illustration of Laura wearing her mothers hat and holding a basket with a shadowy figure behind her

The Garden Party: And Other Stories

by Katherine Mansfield

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Style and Technique

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One can appreciate Mansfield’s craft by noting the various ways in which she balances the “class distinctions” with which Laura grapples. The perfectly maintained garden provides escape from the less appealing working-class neighborhood, but it is working people who provide its necessary labor. The family diverts itself with canna lilies, finger sandwiches, party dresses, and cream puffs, but their pleasures are repeatedly interrupted. Laura’s mind entertains the perspective of both classes. Although some writers would present ideas about class distinctions in the form of satire, Mansfield fashions “The Garden Party” to suggest—rather than to state—themes. There is such a fluid movement to the story—and such an upbeat mood—that a reader, like Laura herself, may almost be distracted from serious matters such as poverty and death.

Managing point of view is one of the techniques that Mansfield uses to plant her ironies. The happiness in the opening paragraph turns out to be part of the complacency of the upper class. Note the breathless wording: “Hundreds, yes, literally hundreds [of roses], have come out in a single night.” Such language has no place in the Scott house, where Mrs. Scott’s swollen red face cows Laura. The reader, therefore, learns to doubt some of the statements, and to consider from which character’s perspective they originate. One senses Jose’s practicality when she uses the word “extravagant” to dismiss Laura’s enthusiasm; likewise, one senses Mrs. Scott’s grief in the questions going through her mind as Laura faces her.

The technique known as “stream-of-consciousness” developed in the early twentieth century as a result of the influential psychological theories of such persons as Sigmund Freud and William James. Writers such as Mansfield use it to make words show the workings of the mind, rather than merely summarize a character’s thoughts. In “The Garden Party,” Mansfield mainly presents Laura’s mind at work, but one must be careful to notice shifts to other characters’ minds, as well as to the “mind” at work in passages such as the first paragraph, in which the Sheridan family—or the upper class—outlook appears. Finally, one admires Mansfield’s handling of detail. When Laura says that the marquee belongs on the lily-lawn, one workman “thrust[s] out his under-lip” and another frowns. These actions characterize the men and reveal what Laura notices. They are also part of the comic moment that culminates as a workman suggests a location that would be more “conspicuous”—that is, in keeping with the values of her class.

Historical Context

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Katherine Mansfield's "The Garden Party" was written in 1922 during the period between the two world wars. In many ways it reflects the context of its creation. The 1920s saw enormous political and social disturbance throughout Europe. In the new Soviet Union, for example, the Marxist revolution was nearing completion. The Soviet Union's powerful leader, V. I. Lenin, had succeeded in wresting control from the Russian aristocracy and was establishing a system of agricultural collectivization in the rural parts of the Soviet Union. In parts of Europe, political groups were beginning to promote fascism—a philosophy that supports a government of unlimited power, often ruled by a dictator. These changes alarmed many and prompted people everywhere to discuss issues related to the class systems that existed during the period.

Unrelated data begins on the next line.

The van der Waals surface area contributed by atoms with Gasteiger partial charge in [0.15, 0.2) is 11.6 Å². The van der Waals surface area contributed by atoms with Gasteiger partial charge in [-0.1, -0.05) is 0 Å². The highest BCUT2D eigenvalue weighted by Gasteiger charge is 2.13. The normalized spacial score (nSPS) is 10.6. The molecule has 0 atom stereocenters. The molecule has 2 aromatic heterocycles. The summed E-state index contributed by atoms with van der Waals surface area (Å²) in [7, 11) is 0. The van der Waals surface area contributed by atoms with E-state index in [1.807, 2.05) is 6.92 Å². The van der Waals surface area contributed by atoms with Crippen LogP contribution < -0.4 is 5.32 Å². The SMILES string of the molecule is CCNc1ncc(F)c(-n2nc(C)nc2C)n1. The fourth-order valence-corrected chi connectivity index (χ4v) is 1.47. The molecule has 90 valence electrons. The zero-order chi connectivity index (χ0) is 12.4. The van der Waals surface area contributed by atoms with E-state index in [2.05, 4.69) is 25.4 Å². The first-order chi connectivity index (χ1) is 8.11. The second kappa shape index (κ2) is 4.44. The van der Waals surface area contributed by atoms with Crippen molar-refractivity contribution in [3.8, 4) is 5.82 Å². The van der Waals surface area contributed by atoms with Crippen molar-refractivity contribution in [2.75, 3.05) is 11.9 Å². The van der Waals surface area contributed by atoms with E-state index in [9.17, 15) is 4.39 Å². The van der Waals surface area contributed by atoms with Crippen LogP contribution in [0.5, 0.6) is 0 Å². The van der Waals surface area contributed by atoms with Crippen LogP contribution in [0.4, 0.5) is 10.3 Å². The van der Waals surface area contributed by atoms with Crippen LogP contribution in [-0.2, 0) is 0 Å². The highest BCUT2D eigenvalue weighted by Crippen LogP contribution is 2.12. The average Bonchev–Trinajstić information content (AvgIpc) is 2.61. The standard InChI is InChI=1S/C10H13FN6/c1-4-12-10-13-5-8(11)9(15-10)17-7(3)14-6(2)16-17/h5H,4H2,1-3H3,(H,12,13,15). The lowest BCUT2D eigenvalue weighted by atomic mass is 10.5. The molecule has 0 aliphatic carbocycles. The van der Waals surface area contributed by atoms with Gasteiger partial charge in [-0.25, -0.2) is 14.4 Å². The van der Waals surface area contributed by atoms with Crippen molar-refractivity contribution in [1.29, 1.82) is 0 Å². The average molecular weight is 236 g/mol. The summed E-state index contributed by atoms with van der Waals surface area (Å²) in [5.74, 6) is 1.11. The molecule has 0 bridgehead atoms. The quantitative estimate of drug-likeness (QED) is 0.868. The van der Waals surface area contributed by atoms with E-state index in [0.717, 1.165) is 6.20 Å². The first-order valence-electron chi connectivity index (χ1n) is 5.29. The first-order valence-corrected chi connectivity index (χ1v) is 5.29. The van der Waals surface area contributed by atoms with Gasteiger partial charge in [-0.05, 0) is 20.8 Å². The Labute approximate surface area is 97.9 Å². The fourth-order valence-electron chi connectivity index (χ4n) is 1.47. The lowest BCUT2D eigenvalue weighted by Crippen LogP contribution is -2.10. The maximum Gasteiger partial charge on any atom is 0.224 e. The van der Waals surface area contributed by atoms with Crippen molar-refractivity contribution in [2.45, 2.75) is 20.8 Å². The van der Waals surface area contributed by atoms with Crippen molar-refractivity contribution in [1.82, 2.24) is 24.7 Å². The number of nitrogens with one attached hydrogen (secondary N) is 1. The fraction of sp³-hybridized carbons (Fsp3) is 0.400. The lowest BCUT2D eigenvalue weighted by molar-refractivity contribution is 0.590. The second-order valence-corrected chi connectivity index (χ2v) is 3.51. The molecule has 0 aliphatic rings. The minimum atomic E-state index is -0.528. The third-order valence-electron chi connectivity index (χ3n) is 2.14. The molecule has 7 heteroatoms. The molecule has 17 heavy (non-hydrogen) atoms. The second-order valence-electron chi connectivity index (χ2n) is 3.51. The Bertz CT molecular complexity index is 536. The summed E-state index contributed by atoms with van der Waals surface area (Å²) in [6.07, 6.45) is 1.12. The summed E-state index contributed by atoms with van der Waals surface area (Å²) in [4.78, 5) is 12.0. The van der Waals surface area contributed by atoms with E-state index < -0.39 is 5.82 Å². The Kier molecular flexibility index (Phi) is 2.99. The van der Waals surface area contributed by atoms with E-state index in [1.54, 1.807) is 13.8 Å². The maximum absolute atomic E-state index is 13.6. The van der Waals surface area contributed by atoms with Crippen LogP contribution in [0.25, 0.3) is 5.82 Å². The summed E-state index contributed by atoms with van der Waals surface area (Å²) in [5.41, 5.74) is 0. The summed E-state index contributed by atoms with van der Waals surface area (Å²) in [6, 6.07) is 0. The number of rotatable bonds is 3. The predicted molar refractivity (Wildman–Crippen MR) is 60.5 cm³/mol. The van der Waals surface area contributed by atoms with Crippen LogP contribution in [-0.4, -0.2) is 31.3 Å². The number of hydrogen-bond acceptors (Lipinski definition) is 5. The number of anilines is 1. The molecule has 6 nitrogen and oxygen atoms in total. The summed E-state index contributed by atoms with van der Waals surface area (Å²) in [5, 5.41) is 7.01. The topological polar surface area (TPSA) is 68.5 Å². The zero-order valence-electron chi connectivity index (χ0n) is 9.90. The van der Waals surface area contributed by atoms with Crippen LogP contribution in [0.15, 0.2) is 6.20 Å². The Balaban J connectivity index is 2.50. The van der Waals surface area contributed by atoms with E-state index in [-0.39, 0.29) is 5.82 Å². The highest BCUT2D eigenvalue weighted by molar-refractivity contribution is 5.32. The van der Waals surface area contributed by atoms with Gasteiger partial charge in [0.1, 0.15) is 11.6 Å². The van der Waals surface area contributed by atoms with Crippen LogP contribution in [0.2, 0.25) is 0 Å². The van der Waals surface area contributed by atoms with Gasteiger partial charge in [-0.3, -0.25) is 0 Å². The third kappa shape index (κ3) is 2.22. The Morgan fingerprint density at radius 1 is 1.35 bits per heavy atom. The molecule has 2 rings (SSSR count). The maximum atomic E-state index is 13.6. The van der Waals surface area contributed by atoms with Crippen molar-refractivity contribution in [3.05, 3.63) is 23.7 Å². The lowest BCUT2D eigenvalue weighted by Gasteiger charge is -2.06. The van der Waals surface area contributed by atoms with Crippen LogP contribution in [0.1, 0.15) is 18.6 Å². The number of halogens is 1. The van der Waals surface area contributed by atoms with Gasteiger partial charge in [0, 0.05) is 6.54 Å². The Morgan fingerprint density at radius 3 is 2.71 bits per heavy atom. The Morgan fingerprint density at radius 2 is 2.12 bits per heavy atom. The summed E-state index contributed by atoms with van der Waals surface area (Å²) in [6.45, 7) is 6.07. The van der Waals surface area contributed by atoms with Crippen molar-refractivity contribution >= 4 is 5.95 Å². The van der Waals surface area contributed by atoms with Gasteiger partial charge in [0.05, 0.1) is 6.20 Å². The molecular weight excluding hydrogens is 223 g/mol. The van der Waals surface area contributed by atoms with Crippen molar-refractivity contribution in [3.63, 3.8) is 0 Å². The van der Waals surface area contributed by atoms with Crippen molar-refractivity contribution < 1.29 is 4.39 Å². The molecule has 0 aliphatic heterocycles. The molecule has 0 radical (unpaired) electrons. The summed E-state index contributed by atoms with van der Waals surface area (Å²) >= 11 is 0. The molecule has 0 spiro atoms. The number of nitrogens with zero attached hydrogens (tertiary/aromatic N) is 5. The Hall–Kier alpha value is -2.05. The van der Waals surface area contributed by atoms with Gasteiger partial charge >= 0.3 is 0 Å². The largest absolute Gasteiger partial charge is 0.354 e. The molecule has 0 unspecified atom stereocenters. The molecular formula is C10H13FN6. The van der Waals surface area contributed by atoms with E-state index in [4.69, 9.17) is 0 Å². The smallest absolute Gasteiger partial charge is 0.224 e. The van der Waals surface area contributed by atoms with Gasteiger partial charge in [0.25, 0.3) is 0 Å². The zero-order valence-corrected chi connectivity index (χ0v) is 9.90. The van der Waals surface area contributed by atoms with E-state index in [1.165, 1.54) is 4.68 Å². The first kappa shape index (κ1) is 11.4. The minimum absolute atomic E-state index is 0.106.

World War I and the political and social upheavals of the mid-war years had tangible effects on the arts and literature. Katherine Mansfield like many others in England and elsewhere, felt the impact of the war, as her beloved brother was killed. Other writers and artists were similarly...

(This entire section contains 326 words.)

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affected by the psychological and cultural fallout of the war. In his 1922 poem The Waste Land, for example T. S. Eliot characterizes his sense of individual alienation and cultural uncertainty, having the poetic "I" of this poem remark, "These fragments I have shored against my ruins." The fragments to which Eliot alludes are those bits of Western culture and the humanist tradition that may be used as shields against the new cultural disruption and uncertainty. In nonfiction, Oswald Spengler, a German historian, predicted the end of the hegemony of Western humanist values and culture in his now-classic work,The Decline of the West. Rather than a decline of the West, "The Garden Party" may be understood to depict the end of caste-ridden "garden party" civilization—the carefree gentility of pre-World War I Europe—in its representation of Laura Sheridan's struggle between the worlds of her parents and her working-class neighbors.

Literary Style

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Style Katherine Mansfield's short story "The Garden Party" employs a style that is distinctly modern in its use of impressionistic detail and stream-of-consciousness narrative method. These stylistic features also characterize the works of Virginia Woolf Dorothy Richardson, and other innovative writers of the 1920s and 1930s.